Technical Specialized Knowledge and Founder Leadership at Initial Public Offering

Technical Specialized Knowledge and Founder Leadership at Initial Public Offering
Published: September 24, 2018
Updated: May 26, 2022
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Executive Summary:

In 2003 Noam Wasserman introduced the term “Paradox of Success” to describe how software company founders were more likely to be replaced as their startups attracted more capital or went public. Using a sample from multiple industries, this new study has looked more closely at which types of founders were more likely to survive these success milestones. 

What is the secret to their staying power? They have deep knowledge that is important to their company’s commercial success and that is hard to share with others. 

Entitled “Technical Specialized Knowledge and Founder Leadership at Initial Public Offering,” our comprehensive historical study looked at more than 2,000 firms representing most industries that completed an IPO from 1992 through 2002. We analyzed whether the companies’ founding chief executive officers (CEOs), chief financial officers (CFOs) and chief technical officers (CTOs) remained past the IPO. We found that in firms where science is a key part of commercial success, the founding CEOs, CFOs and CTOs with the deepest knowledge tended to have greater job security.

We looked at how much these firms relied on Technical Specialized Knowledge (TSK) for their commercial success. TSK is gained after years of education and experience working on difficult problems and hence is not easily transmitted to others lacking similar experiences and education. Even fellow top executives might have a hard time comprehending what the founders deeply understand. 

Science is highly specialized -- some microbiologists can’t understand what other microbiologists are doing if they have not been working on the same research questions. For some science and technology companies, the founders’ TSK is the key to firms’ current success and their future growth. They can’t be replaced easily. 

Other types of firms don’t seem to use TSK at all—or at least at IPO. The study notes that Starbucks Corp., when it went public in 1992, conducted no R&D and had no PhDs among its founders at the time -- but another firm studied, Watson Pharmaceuticals, had five PhDs among its top management team.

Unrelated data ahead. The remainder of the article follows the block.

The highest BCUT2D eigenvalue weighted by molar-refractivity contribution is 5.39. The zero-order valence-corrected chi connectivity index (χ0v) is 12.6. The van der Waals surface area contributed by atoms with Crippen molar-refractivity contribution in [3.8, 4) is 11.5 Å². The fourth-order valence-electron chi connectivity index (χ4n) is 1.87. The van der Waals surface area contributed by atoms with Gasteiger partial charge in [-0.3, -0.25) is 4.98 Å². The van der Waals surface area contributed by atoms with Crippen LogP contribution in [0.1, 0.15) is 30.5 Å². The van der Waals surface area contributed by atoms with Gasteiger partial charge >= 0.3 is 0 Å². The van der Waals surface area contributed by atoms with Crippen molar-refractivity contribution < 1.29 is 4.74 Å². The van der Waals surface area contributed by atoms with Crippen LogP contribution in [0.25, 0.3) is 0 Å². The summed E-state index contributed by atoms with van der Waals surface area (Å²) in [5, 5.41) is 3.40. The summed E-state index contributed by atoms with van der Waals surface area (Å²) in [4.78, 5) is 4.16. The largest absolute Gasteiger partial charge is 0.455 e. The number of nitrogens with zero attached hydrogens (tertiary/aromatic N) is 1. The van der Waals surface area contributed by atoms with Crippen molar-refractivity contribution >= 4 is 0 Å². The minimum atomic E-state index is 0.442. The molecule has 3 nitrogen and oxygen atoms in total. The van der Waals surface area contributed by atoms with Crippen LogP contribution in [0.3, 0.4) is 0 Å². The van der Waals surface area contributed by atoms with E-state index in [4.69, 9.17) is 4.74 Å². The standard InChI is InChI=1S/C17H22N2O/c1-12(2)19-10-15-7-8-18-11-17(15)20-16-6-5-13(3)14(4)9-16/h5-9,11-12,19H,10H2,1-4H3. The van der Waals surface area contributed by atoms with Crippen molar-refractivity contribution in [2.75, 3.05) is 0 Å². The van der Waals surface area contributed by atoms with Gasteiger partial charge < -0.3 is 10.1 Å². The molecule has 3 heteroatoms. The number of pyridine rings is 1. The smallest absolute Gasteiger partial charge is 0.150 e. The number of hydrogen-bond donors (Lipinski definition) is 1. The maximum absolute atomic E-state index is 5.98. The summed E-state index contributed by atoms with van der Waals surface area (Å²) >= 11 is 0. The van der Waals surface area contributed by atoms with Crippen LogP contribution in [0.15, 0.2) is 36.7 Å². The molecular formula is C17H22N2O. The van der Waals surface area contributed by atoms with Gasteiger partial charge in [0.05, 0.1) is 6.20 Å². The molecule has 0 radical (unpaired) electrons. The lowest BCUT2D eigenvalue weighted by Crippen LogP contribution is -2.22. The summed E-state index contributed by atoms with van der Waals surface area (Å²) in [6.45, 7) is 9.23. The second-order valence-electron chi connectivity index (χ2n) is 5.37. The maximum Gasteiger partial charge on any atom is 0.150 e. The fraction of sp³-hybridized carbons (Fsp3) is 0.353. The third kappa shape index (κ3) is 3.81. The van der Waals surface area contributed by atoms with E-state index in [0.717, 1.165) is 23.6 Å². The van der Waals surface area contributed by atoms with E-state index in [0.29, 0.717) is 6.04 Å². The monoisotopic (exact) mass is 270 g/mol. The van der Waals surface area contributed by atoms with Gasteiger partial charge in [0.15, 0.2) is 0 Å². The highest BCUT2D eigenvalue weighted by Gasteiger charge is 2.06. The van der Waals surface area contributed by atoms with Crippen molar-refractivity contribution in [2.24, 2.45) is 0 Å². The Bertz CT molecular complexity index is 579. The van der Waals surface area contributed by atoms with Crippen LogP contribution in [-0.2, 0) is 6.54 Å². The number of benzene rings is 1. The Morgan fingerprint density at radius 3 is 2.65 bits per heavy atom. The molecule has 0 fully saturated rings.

Our study treats R&D as the search for new knowledge, an activity that firms that don’t use TSK also conduct. Our research suggests that the effect of R&D on founder turnover is different from the presence of TSK. R&D spending did make some founders more vulnerable. CTOs were more likely to survive in companies that spent heavily on R&D, but CEOs and CFOs were more likely to leave. R&D tends to create a more complex firm that requires more generic management skills, outside of the CTO role. The investors and board directors may put pressure on the firm to have CEOs and CFOs with these broad skills at the helm. 

The study did not find broad support for Wasserman’s paradox of success. For example, an important metric of success for young innovative companies is revenue. Wasserman’s logic suggests that founders are more likely to be removed from executive jobs when revenue is growing rapidly. Our research however, did not find such an effect. Our study did find some support for Wasserman’s argument that founders are less likely to remain in executive positions if they raise additional rounds of capital. While raising capital is often viewed as a successful outcome by managers, it can also be viewed as a negative outcome if capital was needed to be raised as a result of poor management.

The Takeaway

  • If you’re a founding entrepreneur, someday you may not have a choice as to whether you stay with the company you founded. Having technical specialized knowledge (TSK) may help you hang on past the new capital and IPO.
  • Sales growth is no guarantee that you as a founder will remain in an executive position but it doesn’t make you more vulnerable either.
  • If your firm is starting to do more R&D, you could lose your job if your specialized knowledge is not critical to the new areas of knowledge being explored.

Additional Search Terms: Founders getting kicked out of their own companies, founders losing control of company at IPO, investors taking over, keeping control of my company

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Jon Eckhardt
Jon Eckhardt
Richard M. Schulze Family Foundation Distinguished Professor / Wisconsin School of Business & Wisconsin Institute for Discovery / University of Wisconsin-Madison
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Marc Junkunc
Marc Junkunc
Associate Professor / Williams School of Commerce, Economics, and politics / Washington and Lee University
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Mingxiang Li
Mingxiang Li
Assistant Professor / College of Business / Florida Atlantic University
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Cite this Article
DOI: 10.17919/X9QX22
Eckhardt, Jon, undefined, and undefined. "Technical Specialized Knowledge and Founder Leadership at Initial Public Offering." 24 Sep. 2018. Web 15 Jul. 2024 <>.
Eckhardt, J., Junkunc, M., & Li, M. (2018, September 24). Technical specialized knowledge and founder leadership at initial public offering. Retrieved July 15, 2024, from